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Symphony No. 4 H 305
Vltava, symphonic poem from „My Country“
Slavonic Dances, Op. 46 (Nos. 1, 2 & 3)
Slavonic Dances, Op. 72 (Nos. 10 & 15)
“The Czech Philharmonic is very close to my heart artistically and personally. With the leading orchestra of our country, I have repeatedly experienced moments of beauty and deep feeling on the podium. I regard it as an honor that I may continue to be a part of the innermost musical family of the Czech Philharmonic, now alongside the new Chief Conductor, Semyon Bychkov, and together with my wonderful colleague Tomáš Netopil. I am looking forward to our joint projects, whether they will involve performing the classics from this country and around the world or excursions into the realm of lesser-known repertoire and contemporary music. It is my wish that together, our whole institution might continue successfully and harmoniously along the artistic path begun by Jiří Bělohlávek.“
Jakub Hrůša made his debut with the Czech Philharmonic in 2004 when he stepped in at short notice to conduct a programme of Janáček, Martinů and Dvořák. He had just graduated from the Academy of Performing Arts in Prague where Jiří Bělohlávek was amongst his teachers. Hrůša has subsequently conducted the Orchestra in forty concerts at home and on tour and, at the start of the 2015/16 season was appointed Permanent Guest Conductor. This season he conducts the opening concerts of the Czech Philharmonic season and has been named Principal Guest Conductor with effect from the 2018/19 season.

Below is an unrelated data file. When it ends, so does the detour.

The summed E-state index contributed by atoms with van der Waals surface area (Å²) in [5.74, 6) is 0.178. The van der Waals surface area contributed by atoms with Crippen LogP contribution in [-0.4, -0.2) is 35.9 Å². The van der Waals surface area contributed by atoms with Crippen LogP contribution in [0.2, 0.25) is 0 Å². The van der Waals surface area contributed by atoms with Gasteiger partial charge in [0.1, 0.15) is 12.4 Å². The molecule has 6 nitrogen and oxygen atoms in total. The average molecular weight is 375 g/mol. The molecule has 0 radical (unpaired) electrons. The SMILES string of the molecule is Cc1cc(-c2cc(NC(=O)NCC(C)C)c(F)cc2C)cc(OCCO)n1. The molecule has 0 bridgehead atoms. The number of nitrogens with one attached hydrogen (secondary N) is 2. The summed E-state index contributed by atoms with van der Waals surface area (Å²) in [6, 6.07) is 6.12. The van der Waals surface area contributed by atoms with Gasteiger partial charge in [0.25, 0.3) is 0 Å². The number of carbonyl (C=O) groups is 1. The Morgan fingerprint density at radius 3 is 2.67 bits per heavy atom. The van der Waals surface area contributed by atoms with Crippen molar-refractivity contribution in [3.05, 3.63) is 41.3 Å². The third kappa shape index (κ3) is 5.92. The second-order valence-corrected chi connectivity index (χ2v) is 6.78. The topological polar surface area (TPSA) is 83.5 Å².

A regular guest with leading orchestras in both Europe and the USA, Jakub Hrůša is also Chief Conductor of Bamberg Symphony, Principal Guest Conductor of Tokyo Metropolitan Symphony Orchestra (TMSO), and Principal Guest Conductor of the Philharmonia Orchestra. He served as Music Director and Chief Conductor of PKF – Prague Philharmonia from 2009 to 2015. Recent orchestral highlights include debuts with the Royal Concertgebouw Orchestra, Orchestra dell’Accademia Nazionale dei Santa Cecilia, Mahler Chamber Orchestra, New York Philharmonic, Boston Symphony and Chicago Symphony Orchestras, as well as return engagements with the Leipzig Gewandhaus Orchestra, Deutsches Symphonie-Orchester Berlin, the Cleveland Orchestra and Los Angeles Philharmonic. This season he will make his debuts with the San Francisco Symphony and Munich Philharmonic Orchestras.
Equally at home in operatic repertoire, Hrůša is a regular guest of the National Theatre in Prague and Glyndebourne Festival Opera, and between 2010 and 2012 he was Music Director of Glyndebourne on Tour. For Glyndebourne Festival, he has conducted Janáček‘s The Cunning Little Vixen, Britten’s A Midsummer Night’s Dream and The Turn of the Screw, Bizet’s Carmen, Mozart’s Don Giovanni and Puccini’s La bohème. Elsewhere he has conducted Janáček’s The Makropulos Affair (Wiener Staatsoper), Jenůfa (Finnish National Opera), and Dvořák’s Rusalka (Opéra national de Paris), alongside works by Puccini (Il trittico for Oper Frankfurt) and Mussorgsky (Boris Godunov for Royal Danish Opera). During the 2017/18 season, he returns to Opéra national de Paris for Lehár’s The Merry Widow, makes his debut at the Royal Opera House, Covent Garden with Bizet’s Carmen, and conducts a new production of Samuel Barber’s Vanessa for Glyndebourne Festival.
In the studio, Jakub Hrůša has recorded the Tchaikovsky and Bruch Violin Concertos with the Czech Philharmonic and Nicola Benedetti for Universal; live recordings for Octavia Records of works by Berlioz, Strauss and Suk with the Tokyo Metropolitan Symphony Orchestra; three discs for Pentatone with PKF-Prague Philharmonia; and six discs of Czech music for Supraphon. Marking the start of his tenure as Chief Conductor of the Bamberg Symphony, Hrůša and the Orchestra recorded Smetana’s Má vlast, the first disc in a new partnership with Tudor.